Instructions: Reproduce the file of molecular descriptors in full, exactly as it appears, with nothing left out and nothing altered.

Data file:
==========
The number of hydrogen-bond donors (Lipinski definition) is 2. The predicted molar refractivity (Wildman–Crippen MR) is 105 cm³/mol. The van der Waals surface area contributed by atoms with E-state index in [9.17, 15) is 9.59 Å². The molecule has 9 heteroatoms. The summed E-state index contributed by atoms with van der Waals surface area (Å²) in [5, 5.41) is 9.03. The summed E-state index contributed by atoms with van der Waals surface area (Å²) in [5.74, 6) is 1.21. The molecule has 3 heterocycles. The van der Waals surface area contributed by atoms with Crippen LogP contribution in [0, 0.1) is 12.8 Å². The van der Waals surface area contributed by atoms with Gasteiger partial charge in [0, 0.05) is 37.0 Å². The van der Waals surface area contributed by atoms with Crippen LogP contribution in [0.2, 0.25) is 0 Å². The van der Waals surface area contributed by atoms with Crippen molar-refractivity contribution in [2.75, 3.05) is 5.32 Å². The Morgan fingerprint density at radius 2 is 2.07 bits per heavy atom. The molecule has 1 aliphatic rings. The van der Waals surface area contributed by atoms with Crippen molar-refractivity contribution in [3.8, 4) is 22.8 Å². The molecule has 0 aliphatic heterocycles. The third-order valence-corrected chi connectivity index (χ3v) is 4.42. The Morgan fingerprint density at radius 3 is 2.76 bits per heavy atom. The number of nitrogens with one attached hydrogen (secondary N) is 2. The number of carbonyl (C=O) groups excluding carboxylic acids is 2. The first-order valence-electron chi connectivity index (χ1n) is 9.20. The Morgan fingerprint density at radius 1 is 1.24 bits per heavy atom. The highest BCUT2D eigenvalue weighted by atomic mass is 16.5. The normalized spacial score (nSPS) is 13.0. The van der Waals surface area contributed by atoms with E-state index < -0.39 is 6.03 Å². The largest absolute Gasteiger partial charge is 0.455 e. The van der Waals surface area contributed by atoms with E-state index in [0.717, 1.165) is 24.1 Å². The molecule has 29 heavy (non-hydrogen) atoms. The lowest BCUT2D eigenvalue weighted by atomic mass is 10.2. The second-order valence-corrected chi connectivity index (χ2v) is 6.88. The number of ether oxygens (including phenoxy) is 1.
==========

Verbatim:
The number of hydrogen-bond donors (Lipinski definition) is 2. The predicted molar refractivity (Wildman–Crippen MR) is 105 cm³/mol. The van der Waals surface area contributed by atoms with E-state index in [9.17, 15) is 9.59 Å². The molecule has 9 heteroatoms. The summed E-state index contributed by atoms with van der Waals surface area (Å²) in [5, 5.41) is 9.03. The summed E-state index contributed by atoms with van der Waals surface area (Å²) in [5.74, 6) is 1.21. The molecule has 3 heterocycles. The van der Waals surface area contributed by atoms with Crippen LogP contribution in [0, 0.1) is 12.8 Å². The van der Waals surface area contributed by atoms with Gasteiger partial charge in [0, 0.05) is 37.0 Å². The van der Waals surface area contributed by atoms with Crippen LogP contribution in [0.2, 0.25) is 0 Å². The van der Waals surface area contributed by atoms with Crippen molar-refractivity contribution in [2.75, 3.05) is 5.32 Å². The Morgan fingerprint density at radius 2 is 2.07 bits per heavy atom. The molecule has 1 aliphatic rings. The van der Waals surface area contributed by atoms with Crippen molar-refractivity contribution in [3.8, 4) is 22.8 Å². The molecule has 0 aliphatic heterocycles. The third-order valence-corrected chi connectivity index (χ3v) is 4.42. The Morgan fingerprint density at radius 3 is 2.76 bits per heavy atom. The number of nitrogens with one attached hydrogen (secondary N) is 2. The number of carbonyl (C=O) groups excluding carboxylic acids is 2. The first-order valence-electron chi connectivity index (χ1n) is 9.20. The Morgan fingerprint density at radius 1 is 1.24 bits per heavy atom. The highest BCUT2D eigenvalue weighted by atomic mass is 16.5. The normalized spacial score (nSPS) is 13.0. The van der Waals surface area contributed by atoms with E-state index < -0.39 is 6.03 Å². The largest absolute Gasteiger partial charge is 0.455 e. The van der Waals surface area contributed by atoms with E-state index in [0.717, 1.165) is 24.1 Å². The molecule has 29 heavy (non-hydrogen) atoms. The lowest BCUT2D eigenvalue weighted by atomic mass is 10.2. The second-order valence-corrected chi connectivity index (χ2v) is 6.88. The number of ether oxygens (including phenoxy) is 1.